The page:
16675 Players currently online!
Man vs. Machine - good luck!
Turn-based games at any time!
Vote for the best move to win!
Do you have what it takes?
Sharpen your tactical vision!
Get advice and game insights!
Learn from top players & pros!
View millions of master games!
Your virtual chess coach!
Perfect your opening moves!
Test your skills vs. computer!
Find the right private coach!
Can you solve it each day?
Bring it all together!
Beginners, start here!
Make friends & play team games!
News from the world of chess!
Search all Chess.com members!
Find local clubs & events!
Who's the best of your friends?
Read what members are saying!
Benedetto Marcello (1686 – 1739)
Born in Venice, Benedetto Marcello was a member of a noble family and his compositions are frequently referred to as Patrizio Veneto. Although he was a music student of Antonio Lotti and Francesco Gasparini, his father wanted Benedetto to devote himself to law. Benedetto managed to combine a life in law and public service with one in music. In 1711 he was appointed member of the Council of Forty (in Venice's central government), and in 1730 he went to Pola as Provveditore (district governor). Due to his health having been "impaired by the climate" of Istria, Marcello retired after eight years to Brescia in the capacity of Camerlengo where he died of tuberculosis in 1739.
Marcello composed a diversity of music including considerable church music, oratorios, hundreds of solo cantatas, duets, sonatas, concertos and sinfonias. Marcello was a younger contemporary of Antonio Vivaldi in Venice and his instrumental music enjoys a Vivaldian flavor. As a composer, Marcello was best known in his lifetime and is now still best remembered for his Estro poetico-armonico (Venice, 1724-1727), a musical setting for voices, figured bass (a continuo notation), and occasional soloist instruments of the first fifty Psalms, as paraphrased in Italian by his friend G. Giustiniani. They were much admired by Charles Avison, who with John Garth brought out an edition with English words (London, 1757). Although he wrote an opera called La Fede riconosciuta and produced it in Vicenza in 1702, he had little sympathy with this form of composition, as evidenced in his writings.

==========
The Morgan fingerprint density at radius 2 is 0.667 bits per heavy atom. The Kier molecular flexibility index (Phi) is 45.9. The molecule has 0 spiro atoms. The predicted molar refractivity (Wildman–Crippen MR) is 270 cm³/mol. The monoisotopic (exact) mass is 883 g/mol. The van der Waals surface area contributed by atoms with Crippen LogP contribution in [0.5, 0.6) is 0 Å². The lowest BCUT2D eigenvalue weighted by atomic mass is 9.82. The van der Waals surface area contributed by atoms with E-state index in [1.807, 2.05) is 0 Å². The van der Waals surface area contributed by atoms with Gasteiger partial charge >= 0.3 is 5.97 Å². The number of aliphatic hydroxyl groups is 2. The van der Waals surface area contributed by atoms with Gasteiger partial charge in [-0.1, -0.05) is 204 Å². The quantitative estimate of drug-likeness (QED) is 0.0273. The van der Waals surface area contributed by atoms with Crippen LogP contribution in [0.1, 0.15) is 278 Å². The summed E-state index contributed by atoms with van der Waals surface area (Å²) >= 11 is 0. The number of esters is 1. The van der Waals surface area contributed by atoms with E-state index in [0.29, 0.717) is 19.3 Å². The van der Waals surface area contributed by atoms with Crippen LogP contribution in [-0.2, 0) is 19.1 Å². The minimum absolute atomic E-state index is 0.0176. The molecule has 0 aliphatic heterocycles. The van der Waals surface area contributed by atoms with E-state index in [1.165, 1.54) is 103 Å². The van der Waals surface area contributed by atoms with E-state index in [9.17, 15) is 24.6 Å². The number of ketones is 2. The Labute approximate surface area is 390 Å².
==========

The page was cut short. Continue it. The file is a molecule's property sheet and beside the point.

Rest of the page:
In Memoriam A.H.H. is a poem by the English poet Alfred, Lord Tennyson, completed in 1849. It is a requiem for the poet's Cambridge friend Arthur Henry Hallam, who died suddenly in Vienna in 1833.
Thank you for the information about Marcello. The poem by Lord Tennyson is even more touching in view of the fact that it was written as requiem for a friend. Tennyson's poem has always been a favorite of mine.
Who's gonna put up the $$$ if Anand wins candidates again?
by LuftWaffles a few minutes ago
how do improve my positional play
by TheGreatOogieBoogie a few minutes ago
Your analysis chess set
by alexmonrovia 2 minutes ago
New at insulting the disconnectors, please help
by Murgen 3 minutes ago
i am really getting bored of chess what should i do
by TacoTornado 5 minutes ago
eBook with interactive diagrams?
by PossibleOatmeal 6 minutes ago
by Rogue_King 6 minutes ago
Games of Analysis Tournament - 2
by sanath1987 9 minutes ago
7/3/2015 - Imprisoned
by simenol 19 minutes ago
When a coward refuses to resign.......
by BattleChessGN18 19 minutes ago
Why Join | Chess Topics |
Help & Support |
© 2015 Chess.com
• Chess - English
We are working hard to make Chess.com available in over 70 languages. Check back over the year as we develop the technology to add more, and we will try our best to notify you when your language is ready for translating!